I have a brief, but very vivid recollection of Canon Rawnsley towards the end of his life.

My father, Jack Hardisty, was a farm worker and quarry-man in Grasmere. He was brought up in a large family at Turn How, a cottage high up between Steel Fell and Helm Crag, by the fall gate on the track through Greenburn to Borrowdale.

Five of the Hardisty brothers joined up during the First World War and four of them fought in France. Two, my father and his brother Josh, were killed.

In 1917 Canon Rawnsley wrote a poem to Grandma Hardisty and her sons. I have a completely isolated, but sharp recollection of this large old man towering above my two sisters and I (we were all under five) in this tiny room where we lived with my widowed mother at Down End, Grasmere.

I think he must have been gathering background for the poem. He was very irascible, I distinctly remember him saying sternly “Can you not keep this child quiet”, because one of my sisters was crying.

I do not know why this single incident has remained so clearly in my mind. I do know that all my life I have equated the visual appearance of God with this picture I have of Canon Rawnsley in that room on that occasion.

I have a framed copy of the poem . . . It is typed and has the signature H. D. Rawnsley, Allan Bank, August, 1917.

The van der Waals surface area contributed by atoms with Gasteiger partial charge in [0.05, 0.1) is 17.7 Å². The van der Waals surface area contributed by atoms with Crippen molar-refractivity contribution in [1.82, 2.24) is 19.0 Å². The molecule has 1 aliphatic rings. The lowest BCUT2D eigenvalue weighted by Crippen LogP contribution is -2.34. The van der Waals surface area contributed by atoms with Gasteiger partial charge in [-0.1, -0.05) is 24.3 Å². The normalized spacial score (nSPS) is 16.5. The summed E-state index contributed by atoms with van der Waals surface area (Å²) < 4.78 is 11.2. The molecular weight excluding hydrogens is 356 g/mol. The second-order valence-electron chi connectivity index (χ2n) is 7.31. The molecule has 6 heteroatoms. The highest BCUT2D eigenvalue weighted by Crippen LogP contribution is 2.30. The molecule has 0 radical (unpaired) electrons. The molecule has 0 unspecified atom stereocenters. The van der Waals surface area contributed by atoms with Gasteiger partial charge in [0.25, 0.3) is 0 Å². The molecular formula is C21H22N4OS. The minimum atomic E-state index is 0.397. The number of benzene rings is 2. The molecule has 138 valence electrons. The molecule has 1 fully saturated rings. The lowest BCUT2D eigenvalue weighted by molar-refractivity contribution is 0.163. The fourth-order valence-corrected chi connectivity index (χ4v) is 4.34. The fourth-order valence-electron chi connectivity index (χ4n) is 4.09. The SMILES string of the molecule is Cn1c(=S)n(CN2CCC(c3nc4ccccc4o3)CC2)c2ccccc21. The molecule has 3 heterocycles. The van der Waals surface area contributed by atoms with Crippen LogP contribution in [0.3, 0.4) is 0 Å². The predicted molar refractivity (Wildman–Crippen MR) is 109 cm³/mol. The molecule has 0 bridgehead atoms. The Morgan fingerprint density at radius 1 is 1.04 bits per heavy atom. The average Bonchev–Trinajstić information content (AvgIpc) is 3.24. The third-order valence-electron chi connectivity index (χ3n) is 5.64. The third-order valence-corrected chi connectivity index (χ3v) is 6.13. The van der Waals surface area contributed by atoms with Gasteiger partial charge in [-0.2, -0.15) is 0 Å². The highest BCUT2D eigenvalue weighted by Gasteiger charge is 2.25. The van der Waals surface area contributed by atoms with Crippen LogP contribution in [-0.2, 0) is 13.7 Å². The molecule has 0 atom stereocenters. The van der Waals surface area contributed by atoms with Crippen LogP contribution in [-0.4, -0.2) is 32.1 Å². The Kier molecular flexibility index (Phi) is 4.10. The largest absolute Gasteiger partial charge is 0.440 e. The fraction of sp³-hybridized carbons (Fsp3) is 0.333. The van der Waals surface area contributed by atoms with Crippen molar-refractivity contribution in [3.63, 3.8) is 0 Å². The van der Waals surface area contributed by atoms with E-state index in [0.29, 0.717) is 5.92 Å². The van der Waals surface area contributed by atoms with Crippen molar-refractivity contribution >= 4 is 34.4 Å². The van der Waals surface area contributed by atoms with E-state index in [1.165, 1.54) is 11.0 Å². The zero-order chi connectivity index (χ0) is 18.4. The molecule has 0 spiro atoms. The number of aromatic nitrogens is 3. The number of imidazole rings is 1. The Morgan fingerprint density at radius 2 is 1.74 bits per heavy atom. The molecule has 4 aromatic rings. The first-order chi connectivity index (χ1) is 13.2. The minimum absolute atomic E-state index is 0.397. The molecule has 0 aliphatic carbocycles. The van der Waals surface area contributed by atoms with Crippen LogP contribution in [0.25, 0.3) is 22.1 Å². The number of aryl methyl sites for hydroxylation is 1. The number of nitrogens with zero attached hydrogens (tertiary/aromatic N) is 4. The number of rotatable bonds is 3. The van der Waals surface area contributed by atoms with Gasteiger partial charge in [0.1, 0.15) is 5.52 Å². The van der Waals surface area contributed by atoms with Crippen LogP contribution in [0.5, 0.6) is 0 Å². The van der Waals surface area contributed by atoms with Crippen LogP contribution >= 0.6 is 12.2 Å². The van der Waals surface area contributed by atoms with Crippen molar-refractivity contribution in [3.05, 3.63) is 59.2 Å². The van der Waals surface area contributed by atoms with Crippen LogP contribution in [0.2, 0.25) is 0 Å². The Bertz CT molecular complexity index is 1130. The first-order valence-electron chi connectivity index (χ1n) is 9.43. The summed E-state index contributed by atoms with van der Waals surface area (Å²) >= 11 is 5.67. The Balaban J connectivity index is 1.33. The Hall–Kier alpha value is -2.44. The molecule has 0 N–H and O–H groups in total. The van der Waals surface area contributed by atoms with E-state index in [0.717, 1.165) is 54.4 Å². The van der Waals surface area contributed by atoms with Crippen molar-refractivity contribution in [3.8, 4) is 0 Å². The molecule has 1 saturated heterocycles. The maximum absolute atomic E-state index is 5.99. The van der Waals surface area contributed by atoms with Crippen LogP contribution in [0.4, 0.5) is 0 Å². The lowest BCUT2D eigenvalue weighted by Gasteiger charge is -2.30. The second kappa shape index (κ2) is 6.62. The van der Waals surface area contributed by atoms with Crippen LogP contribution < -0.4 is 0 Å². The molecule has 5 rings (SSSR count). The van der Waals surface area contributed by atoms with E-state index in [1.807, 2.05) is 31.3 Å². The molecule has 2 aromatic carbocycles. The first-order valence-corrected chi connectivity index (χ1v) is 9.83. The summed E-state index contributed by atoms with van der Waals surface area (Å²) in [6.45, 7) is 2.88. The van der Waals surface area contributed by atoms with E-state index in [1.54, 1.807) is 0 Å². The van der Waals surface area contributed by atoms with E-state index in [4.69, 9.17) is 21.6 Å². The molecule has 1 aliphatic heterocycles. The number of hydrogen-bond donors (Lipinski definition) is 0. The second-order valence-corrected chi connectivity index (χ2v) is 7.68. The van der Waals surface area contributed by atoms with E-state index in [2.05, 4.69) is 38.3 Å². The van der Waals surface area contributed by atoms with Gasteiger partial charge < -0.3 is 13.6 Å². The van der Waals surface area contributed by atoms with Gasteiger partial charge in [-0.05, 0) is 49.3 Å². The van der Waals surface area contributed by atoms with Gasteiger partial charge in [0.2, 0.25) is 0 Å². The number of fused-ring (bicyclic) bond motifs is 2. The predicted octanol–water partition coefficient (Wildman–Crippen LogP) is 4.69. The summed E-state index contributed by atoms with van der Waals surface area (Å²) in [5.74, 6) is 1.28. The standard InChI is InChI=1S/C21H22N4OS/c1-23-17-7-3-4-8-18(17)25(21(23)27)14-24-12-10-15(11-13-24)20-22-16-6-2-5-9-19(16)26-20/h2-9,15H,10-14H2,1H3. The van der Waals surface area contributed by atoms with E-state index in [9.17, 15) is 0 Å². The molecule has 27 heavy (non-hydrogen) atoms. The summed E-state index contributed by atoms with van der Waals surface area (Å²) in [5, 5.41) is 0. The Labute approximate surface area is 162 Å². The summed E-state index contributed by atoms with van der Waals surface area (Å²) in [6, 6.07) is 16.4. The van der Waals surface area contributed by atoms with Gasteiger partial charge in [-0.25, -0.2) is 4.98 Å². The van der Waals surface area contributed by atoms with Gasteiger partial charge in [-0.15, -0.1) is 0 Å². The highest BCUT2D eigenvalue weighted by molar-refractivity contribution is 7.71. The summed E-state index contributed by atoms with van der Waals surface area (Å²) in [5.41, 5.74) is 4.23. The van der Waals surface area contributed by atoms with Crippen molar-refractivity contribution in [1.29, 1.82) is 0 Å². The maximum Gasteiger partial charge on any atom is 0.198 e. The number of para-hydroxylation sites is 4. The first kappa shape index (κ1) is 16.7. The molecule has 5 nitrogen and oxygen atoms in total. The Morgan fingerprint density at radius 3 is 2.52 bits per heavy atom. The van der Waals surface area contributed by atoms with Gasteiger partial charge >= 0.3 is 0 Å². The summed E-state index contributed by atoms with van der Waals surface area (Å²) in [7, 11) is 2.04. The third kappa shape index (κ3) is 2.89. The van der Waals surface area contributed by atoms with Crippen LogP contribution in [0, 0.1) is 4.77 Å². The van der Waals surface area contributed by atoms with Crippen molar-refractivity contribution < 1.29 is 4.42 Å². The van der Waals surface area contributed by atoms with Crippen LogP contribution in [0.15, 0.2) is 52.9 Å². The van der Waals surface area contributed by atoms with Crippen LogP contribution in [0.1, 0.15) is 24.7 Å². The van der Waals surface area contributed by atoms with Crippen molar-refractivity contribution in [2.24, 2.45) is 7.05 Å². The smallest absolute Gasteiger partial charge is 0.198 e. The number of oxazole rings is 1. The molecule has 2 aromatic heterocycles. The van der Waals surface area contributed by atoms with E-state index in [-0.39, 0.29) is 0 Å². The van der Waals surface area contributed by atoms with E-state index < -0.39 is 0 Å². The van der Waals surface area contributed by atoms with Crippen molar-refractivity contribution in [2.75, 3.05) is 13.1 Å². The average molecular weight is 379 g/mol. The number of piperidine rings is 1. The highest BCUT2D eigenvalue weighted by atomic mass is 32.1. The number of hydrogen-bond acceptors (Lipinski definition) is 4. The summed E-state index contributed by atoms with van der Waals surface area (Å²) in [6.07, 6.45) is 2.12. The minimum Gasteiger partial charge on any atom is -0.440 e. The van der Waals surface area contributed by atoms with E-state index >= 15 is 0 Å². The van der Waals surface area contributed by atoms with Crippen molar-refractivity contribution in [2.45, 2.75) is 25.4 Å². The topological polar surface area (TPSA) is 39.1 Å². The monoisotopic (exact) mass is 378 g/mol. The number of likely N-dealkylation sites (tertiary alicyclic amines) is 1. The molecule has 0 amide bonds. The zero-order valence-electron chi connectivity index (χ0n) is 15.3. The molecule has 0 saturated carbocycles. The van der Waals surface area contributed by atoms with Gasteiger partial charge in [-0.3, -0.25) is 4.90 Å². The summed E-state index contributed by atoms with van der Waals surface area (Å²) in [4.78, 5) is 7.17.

To the Mother of Four Sons Gone to War

Sergeant Joshua Hardisty M.M. 11th Battalion Border Regt., fell in action Nov. 18th; John Hardisty 1st Border Regt., fell in action July 30th, 1916. Two brothers, Harry and Walter, are still at the front.

Mother of four sons gone to the war
        Hark: how the stream mourns loud in the hollow
Two have fallen in fields afar
        Two still the foemen follow.

 Was it for this you reared each boy
        In the calm of the dale and peace of the mountains
For this, their young hearts leapt with joy
        And rush of Greenburn’s fountains.

 For this that they borrowed strength of the hills
        And freedom born of the torrent’s foaming,
The sycamore buds and the daffodils
        And cuckoo’s call in the gloaming.

So nursed in their hearts the love of home,
        That swift when they heard our England calling,
They answered. “O Mother we come, we come.”
        Left painter’s work and walling.

For this, in defence of Grasmere vale
        They topped the parapet, bombed the trenches
Endured the terrible shrapnel hail,
        Blood, mud, and the battle-stenches.

For this, from the cottage beneath Helm-Crag
        And not for the sake of a medal’s glory
They went to offer their lives for the Flag
        And Honour’s ancient story ?

Weep not mother; rejoice with pride!
        No more the stream mourns loud in the hollow
But it roars applause for the twain who died
        And twain who the foemen follow.

 [Note: Mrs Hardisty’s youngest son James is also in training.]

(Source - RR/9/2)